KFC in China Is Still Killing Yum! Brands... for Now

I'll readily admit that I'm usually an optimist, but this morning, I received a blunt reminder that it sure can pay to be a skeptic.

You see, I've been pounding the "buy" table on shares of Yum! Brands (NYSE: YUM  ) since April. More recently, I even maintained my optimism largely based on the premise that Yum! management had repeatedly stated they believed the company's weak China segment same-store sales, which have been dragged down primarily by bad publicity at KFC in the region, would turn positive sometime in the fourth quarter.

And up until Wednesday, that point remained intact, and the stock had risen nearly 12% from its low point in April. That was, at least, until the company reneged on that promise with its third-quarter earnings report, saying September same-store sales declined an estimated 11% in China. Specifically, that includes a 6% gain at Pizza Hut, and a stubborn 13% fall at KFC.

As a result, Yum! finally admitted, "It is now unlikely China Division same-store sales will be positive for the fourth quarter."

Sigh.

For some perspective, here's an update of last month's chart outlining how Yum!'s same-store sales have fared in China since the company began reporting on a monthly basis in March:


Data source: SEC Filings.

I suppose that, as investors, we can only do so much with the information we're provided, and Yum!'s promise of better days to come seemed more than plausible. After all, as I pointed out back in April, this certainly isn't the first time Yum! has had to work through bad publicity with one of its core brands -- but that still doesn't make this morning's nearly 9% plunge in Yum! stock feel any better.

Worse, still, Yum!'s significant U.S. division's same-store sales came in flat, including 2% growth at Taco Bell, a 1% decline at Pizza Hut, and a 4% decline at KFC.

For those of you keeping track, that's in line with last quarter's 2% growth at Taco Bell, and Pizza Hut actually fared better this time around compared to its 2% decline in the second quarter. KFC's negative 4% same-store results, however, represent a stark reversal from the second quarter's 3% boost.

Curiously enough, I can't say that that one came as a huge surprise, considering that I suggested just over a month ago that McDonald's  (NYSE: MCD  ) incredible menu blitz lately -- which has included an outsize number of chicken-centric offerings -- could potentially cause KFC sales to falter here in the U.S. I can't help but wonder, then, whether KFC's weakness will translate to stronger results from McDonald's when it reports third-quarter earnings less than two weeks from today.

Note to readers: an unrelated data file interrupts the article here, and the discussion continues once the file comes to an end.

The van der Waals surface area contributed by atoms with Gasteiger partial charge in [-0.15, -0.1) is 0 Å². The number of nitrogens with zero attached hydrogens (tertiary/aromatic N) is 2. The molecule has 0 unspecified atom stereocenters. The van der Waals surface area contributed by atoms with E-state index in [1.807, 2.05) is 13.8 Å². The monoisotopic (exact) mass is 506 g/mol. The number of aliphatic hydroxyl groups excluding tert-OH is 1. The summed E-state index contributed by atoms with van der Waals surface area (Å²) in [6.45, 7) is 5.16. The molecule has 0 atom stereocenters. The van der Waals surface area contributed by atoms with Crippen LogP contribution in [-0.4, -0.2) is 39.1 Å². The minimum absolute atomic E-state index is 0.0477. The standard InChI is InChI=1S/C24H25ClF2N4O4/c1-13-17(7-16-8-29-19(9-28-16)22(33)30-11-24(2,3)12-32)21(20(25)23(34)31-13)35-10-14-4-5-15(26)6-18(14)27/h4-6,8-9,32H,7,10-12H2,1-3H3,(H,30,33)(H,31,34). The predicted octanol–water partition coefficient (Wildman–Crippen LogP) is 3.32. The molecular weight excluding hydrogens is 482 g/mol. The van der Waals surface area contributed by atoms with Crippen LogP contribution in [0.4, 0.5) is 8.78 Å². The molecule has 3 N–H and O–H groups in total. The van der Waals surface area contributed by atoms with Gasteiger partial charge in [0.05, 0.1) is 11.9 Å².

This black sheep also hurt the bottom line
To make matters even worse, the company also recorded a significant non-cash charge for the writedown of intangible assets at Yum!'s Little Sheep hot-pot restaurant chain, in which Yum! acquired a controlling stake in February 2012.

Yum! CEO David Novak still insists that Little Sheep remains "the number-one brand in China's largest casual dining category." However, sales and unit growth apparently haven't materialized as the company initially expected, thanks to a combination of delays in the purchase approval process as well as bad press stemming from quality issues at similar, but unrelated, hot-pot concept chains in China.

As a result, Yum! took a net impairment charge totaling $258 million, which dragged reported earnings per share down this quarter by a whopping 55%.

Foolish takeaway
I won't sugarcoat it: There wasn't a whole lot to like about this quarter, so I fully expect shares of Yum! Brands to continue drifting downward over the short term. But does that make this a business doomed to failure? Absolutely not.

Remember, patient long-term shareholders get to enjoy a 2.1% dividend while they wait for sales to rebound. And while I don't own shares of Yum! Brands as it stands today, I still like its long-term growth story, so I'll continue to watch the stock closely over the next few months. If it goes low enough, I plan on taking advantage of its current weakness to open a brand-new position of my own.

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